As for our cold brew, we actually roast specifically for cold brew, which is something that nobody else can do, because restaurants don’t roast coffee. The roast profile for cold brew differs slightly from our regular roast profile in that we really try to bring out the citrus and the floral character in the cold brew. A lot of times cold brew just tastes like roasted cold coffee, so we try to make it a lot more interesting than just basic cold brew coffee.
TS: What about this new relationship with your neighbor, High Cotton Brewing Company?
TB: We share an investor and a partner, and from the beginning the idea has been to merge the two concepts in a very real way. We’re trying to activate this kind of campus so you can come in here in the morning, stick around until around lunch and then High Cotton will be open. So, you can have food, grab food, go next door and have a beer. As far as the guest experience is concerned, we’re trying to get people flowing between the two businesses for food, beverage, coffee, dinner, retail, shopping, everything.
TS: The Edge neighborhood is developing quickly, particularly with the Memphis Medical District Collaborative community development organization in the mix.
TB: We see a lot of pending development and projects for this neighborhood. We started this project before all of the development was announced a couple of years ago. So, we were excited to see that more people were interested in the neighborhood, not just us. It’s always been an issue for the neighborhood, with property owners that don’t necessarily either have the money to develop their property, or have the drive to build their property. We’re glad to see people making strides.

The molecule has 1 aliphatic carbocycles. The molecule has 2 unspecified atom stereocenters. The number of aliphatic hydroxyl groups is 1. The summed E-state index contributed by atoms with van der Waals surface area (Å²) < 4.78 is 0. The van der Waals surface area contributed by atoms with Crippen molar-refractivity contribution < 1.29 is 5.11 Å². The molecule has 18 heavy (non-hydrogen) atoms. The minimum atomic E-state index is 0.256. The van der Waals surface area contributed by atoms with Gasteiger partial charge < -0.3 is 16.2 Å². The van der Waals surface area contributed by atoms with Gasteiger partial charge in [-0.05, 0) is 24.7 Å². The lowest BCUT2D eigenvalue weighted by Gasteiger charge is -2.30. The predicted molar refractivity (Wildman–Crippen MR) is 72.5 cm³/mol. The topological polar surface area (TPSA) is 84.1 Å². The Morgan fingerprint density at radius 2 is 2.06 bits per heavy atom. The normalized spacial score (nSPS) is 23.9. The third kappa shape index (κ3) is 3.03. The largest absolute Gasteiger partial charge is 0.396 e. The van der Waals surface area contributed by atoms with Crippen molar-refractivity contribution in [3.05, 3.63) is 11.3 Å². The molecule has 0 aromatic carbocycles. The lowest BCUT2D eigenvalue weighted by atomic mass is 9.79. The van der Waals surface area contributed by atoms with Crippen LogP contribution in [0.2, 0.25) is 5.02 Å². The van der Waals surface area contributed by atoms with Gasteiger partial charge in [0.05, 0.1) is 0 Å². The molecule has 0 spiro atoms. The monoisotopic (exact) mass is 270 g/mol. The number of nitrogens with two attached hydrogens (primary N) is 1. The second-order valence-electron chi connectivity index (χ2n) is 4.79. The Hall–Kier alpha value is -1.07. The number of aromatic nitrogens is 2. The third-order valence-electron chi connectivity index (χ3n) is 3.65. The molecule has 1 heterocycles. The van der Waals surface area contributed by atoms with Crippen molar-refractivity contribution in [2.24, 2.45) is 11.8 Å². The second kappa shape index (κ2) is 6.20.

Can you hear me now?
The trend toward people using their own smartphones and tablets for business purposes is inescapable. That’s why Bring-Your-Own-Device (BYOD) programs and policies should become the rule rather than the exception. According to a survey by the B2B research firm Market and Markets, more than one-third (36 percent) of North American companies had BYOD programs in place at the start of this year and the rate is expected to climb to 50 percent in 2018.
Drayton Mayers, owner of TeamLogic IT Memphis, says, “This phenomenon means something else is rising, too: Mobile security risks.” For example, Mayers says, on any given day odds are six to 12 mobile apps are waiting for you to launch an update on your smartphone. And when you do, many apps automatically harvest and upload all phone numbers and email addresses from your contacts.
With all this data moving through the ether, increasing cyber-risk seems inevitable. Computerworld columnist Evan Schuman believes your company’s BYOD practices should be protecting business and personal data.
“Here’s the uncomfortable truth,” Schuman wrote recently. “As long as you permit your corporate apps and data to coexist on the same device as personal apps and data, you have an obligation to police both.”
The simplest, best way, he suggests, is to offer basic penetration testing for your employees’ personal devices on a regular basis. This approach recognizes the reality of the BYOD world: Any risk to your employees’ personal data presents a risk to your company’s proprietary data. The additional IT labor could be expensive, although probably not as costly as a data breach. According to the Ponemon Institute, the average per-record cost of a data breach for organizations worldwide is $225 and a whopping $380 for a medical record.
“Even modest breaches could put the incident’s expense well into seven to eight figures,” Mayers says. “For example, a modest doctor’s office in Memphis could easily have 10,000 records, therefore a breach could cost between $2 million and $4 million.”